Monday, 1 December 2008

A touch emotional

Researchers have documented a new form of synaesthesia - the brain condition that leads people to experience a crossing over of the senses.

While synaesthesia often involves letters or sounds triggering the perception of specific colours, celebrated brain scientist V.S. Ramachandran and his colleague David Brang have identified two young women who experience strong emotions when they feel the touch of certain fabrics or textures.

For 22-year-old AW, for example, the feel of denim provokes a powerful sensation of disgust. The researchers say their discovery provides further support for the idea that synaesthesia is caused by abnormal connections in the brain, rather than being a simple case of associative learning, as others have suggested.

As well as denim triggering disgust, AW also experiences perfect contentment and happiness at the feel of silk, guilt in response to sand paper, embarrassment for wax, and humour at the feel of ridged plastic, to name but a few of her touch-emotion combinations. Meanwhile, 22-year-old HS feels creeped out by contact with a textured glove, disgust at wax and fleece, disappointed by corduroy but calmed by ridged plastic. "Both individuals enjoy the freedom and ease of simply touching a 'positive' texture after experiencing a negative emotion" caused by a bad day or a fight, the researchers said.

Curiously, AW experiences different emotions depending on whether she touches a texture with her hands or feet (contact with other body areas triggers little or no emotion). The researchers said this shows that the phenomenon isn't simply a case of AW having come to associate certain materials with specific emotional experiences earlier in life. HS only experiences her touch-based emotions via her hands.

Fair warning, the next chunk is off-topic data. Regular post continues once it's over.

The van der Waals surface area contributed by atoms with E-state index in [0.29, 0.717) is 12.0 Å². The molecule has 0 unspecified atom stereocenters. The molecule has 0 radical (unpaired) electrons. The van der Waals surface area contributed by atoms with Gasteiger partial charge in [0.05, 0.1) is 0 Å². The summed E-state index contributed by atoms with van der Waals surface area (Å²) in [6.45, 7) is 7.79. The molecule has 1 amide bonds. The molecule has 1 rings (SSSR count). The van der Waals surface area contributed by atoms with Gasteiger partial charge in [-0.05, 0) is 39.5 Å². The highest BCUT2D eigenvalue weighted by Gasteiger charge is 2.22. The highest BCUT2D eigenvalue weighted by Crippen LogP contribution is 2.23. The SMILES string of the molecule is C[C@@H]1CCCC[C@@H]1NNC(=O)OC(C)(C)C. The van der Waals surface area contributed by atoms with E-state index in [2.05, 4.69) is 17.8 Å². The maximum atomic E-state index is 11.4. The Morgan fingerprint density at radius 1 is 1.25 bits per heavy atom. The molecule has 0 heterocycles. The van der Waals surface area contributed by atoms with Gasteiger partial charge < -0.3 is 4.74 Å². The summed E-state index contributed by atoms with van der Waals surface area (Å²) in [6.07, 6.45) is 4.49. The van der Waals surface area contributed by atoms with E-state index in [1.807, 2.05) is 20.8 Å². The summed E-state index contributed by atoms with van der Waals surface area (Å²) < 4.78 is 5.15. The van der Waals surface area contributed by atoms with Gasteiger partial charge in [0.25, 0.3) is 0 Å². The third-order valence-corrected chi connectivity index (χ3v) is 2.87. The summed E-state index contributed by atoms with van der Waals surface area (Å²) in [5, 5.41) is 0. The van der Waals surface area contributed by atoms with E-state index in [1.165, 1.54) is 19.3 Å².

Filming of AW and HS by hidden video camera as they touched various textures showed that their facial expressions consistently matched their emotional reports. Recording of the sweatiness of their fingertips (a physiological indicator of emotional reactivity) also supported their claims. The same wasn't true for 18 normal control participants. Moreover, AW and HS's emotional reports stayed consistent when tested again up to 8 months later, even if the specific language they used changed.

Ramachandran and Brang believe the tactile-emotional synaesthesia they've documented is caused by heightened connectivity between the parts of the brain responsible for our sense of touch (the somatosensory cortex) and for emotion (the insula). The more subtle categories of emotion, such as jealousy and guilt, might be related to enhanced connectivity with the front of the brain.

ResearchBlogging.orgV. S. Ramachandran, David Brang (2008). Tactile-emotion synesthesia Neurocase, 14 (5), 390-399 DOI: 10.1080/13554790802363746

Post written by Christian Jarrett (@psych_writer) for the BPS Research Digest.

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